Skeptics fail in homeopathy-based mass suicide attempt

January 30, 2010

Today many skeptical protesters gathered outside of Boots Pharmacies in the UK and Australia to take part in public mass overdoses of homeopathic remedies. This protest was organized by the 10:23 campaign, devoted to proving that there are no active ingredients in homeopathic products.

But unfortunately for homeopaths, not a single protester died or was in any way harmed by these actions, as they should have been if there were active ingredients in them:

The media response to this statement was scathing. Boots: We sell homeopathic remedies because they sell, not because they work was one headline. However they sugar it, you’re swallowing a delusion was another. An open letter to Boots from the Merseyside Skeptics followed…


Skeptics to commit mass homeopathic suicide on Jan. 30

January 17, 2010

I’ve blogged about the 10:23 Campaign before. This is the project devoted to exposing homeopathy for the scam that it is. The project’s slogan is “Homeopathy:  There’s Nothing In It.”

Well, for many years skeptics like James Randi and others have attempted to illustrate that there’s nothing in homeopathy by giving public demonstrations in which they down whole bottles of alleged homeopathic sleep aids, what should constitute as some kind of overdose.

In 2004, the Australian Skeptics even videotaped “The Great Skeptic Attempted Mass Suicide Using Homeopathic Crap”:

To date, all participants of the above homeopathic suicide attempt are still very much alive.

But now the 10:23 Campaign is organizing an even bigger demonstration:

At 10:23am on January 30th, more than three hundred homeopathy sceptics nationwide will be takifng part in a mass homeopathic ‘overdose’ in protest at Boots’ continued endorsement and sale of homeopathic remedies, and to raise public awareness about the fact that homeopathic remedies have nothing in them.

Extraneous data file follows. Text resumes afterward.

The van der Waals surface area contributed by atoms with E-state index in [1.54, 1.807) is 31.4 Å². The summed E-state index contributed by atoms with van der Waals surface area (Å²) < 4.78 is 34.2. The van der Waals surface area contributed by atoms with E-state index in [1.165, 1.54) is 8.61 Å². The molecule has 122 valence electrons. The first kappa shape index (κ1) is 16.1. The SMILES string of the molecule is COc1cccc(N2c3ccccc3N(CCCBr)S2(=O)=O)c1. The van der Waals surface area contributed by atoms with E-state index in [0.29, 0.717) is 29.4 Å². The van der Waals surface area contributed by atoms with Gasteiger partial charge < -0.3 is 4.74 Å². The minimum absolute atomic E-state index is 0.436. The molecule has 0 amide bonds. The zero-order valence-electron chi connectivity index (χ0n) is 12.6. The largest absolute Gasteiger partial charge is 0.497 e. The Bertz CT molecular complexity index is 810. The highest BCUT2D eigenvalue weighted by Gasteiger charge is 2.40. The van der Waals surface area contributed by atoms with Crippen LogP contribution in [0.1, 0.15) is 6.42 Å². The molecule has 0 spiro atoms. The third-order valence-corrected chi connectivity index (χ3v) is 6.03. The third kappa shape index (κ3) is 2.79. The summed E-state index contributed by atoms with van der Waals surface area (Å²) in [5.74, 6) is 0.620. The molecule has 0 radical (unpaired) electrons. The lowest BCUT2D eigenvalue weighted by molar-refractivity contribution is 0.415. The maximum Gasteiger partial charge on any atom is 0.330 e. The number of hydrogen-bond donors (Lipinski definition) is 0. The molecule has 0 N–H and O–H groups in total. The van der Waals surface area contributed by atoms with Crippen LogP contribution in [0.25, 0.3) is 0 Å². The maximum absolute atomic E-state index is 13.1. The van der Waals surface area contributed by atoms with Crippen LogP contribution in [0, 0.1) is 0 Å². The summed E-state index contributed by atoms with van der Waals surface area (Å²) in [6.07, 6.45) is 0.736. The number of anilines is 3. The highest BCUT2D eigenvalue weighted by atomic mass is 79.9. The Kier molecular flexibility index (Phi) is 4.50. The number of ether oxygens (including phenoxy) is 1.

For those who are unaware of the Boots Pharmacy controversy, you can find my commentary on it along with incriminating video footage here.

Now an important note for those readers who might be interested in also participating in this event on their own:  do the research first. Some rare products actually do have something in them and are simply cashing in on the homeopathic name. And perhaps the best place to seek information on this is provided on the 10:23 Campaign website (don’t get thrown by their crazy British spellings of words):

If you want to get involved with the event, contact your nearest skeptics in the pub organisation. National press enquiries should be directed to Martin Robbins (press@1023.org.uk)


Scientists dismiss ‘detox myth’

January 5, 2009

Here’s a great article from the BBC about ‘detox’ claims:

There is no evidence that products widely promoted to help the body “detox” work, scientists warn.

Although this generally is old news, the story is justified by a recent review by the charitable trust Sense About Science that looked at 15 products, from bottled water to face scrub. The findings showed that many detox claims were “meaningless”. Here’s one example of the kind of pseudoscience being perpetuated by these companies:

One researcher investigated a Garnier face wash which claimed to detoxify the skin by removing toxins.

The “toxins” turned out to be the dirt, make-up and skin oils that any cleanser would be expected to remove, she said.

They concluded that at worst these products are dangerous and at best, they are a waste of money.  And here’s a great quote to end on:

“Your body is the best detox product you have” – Sense about Science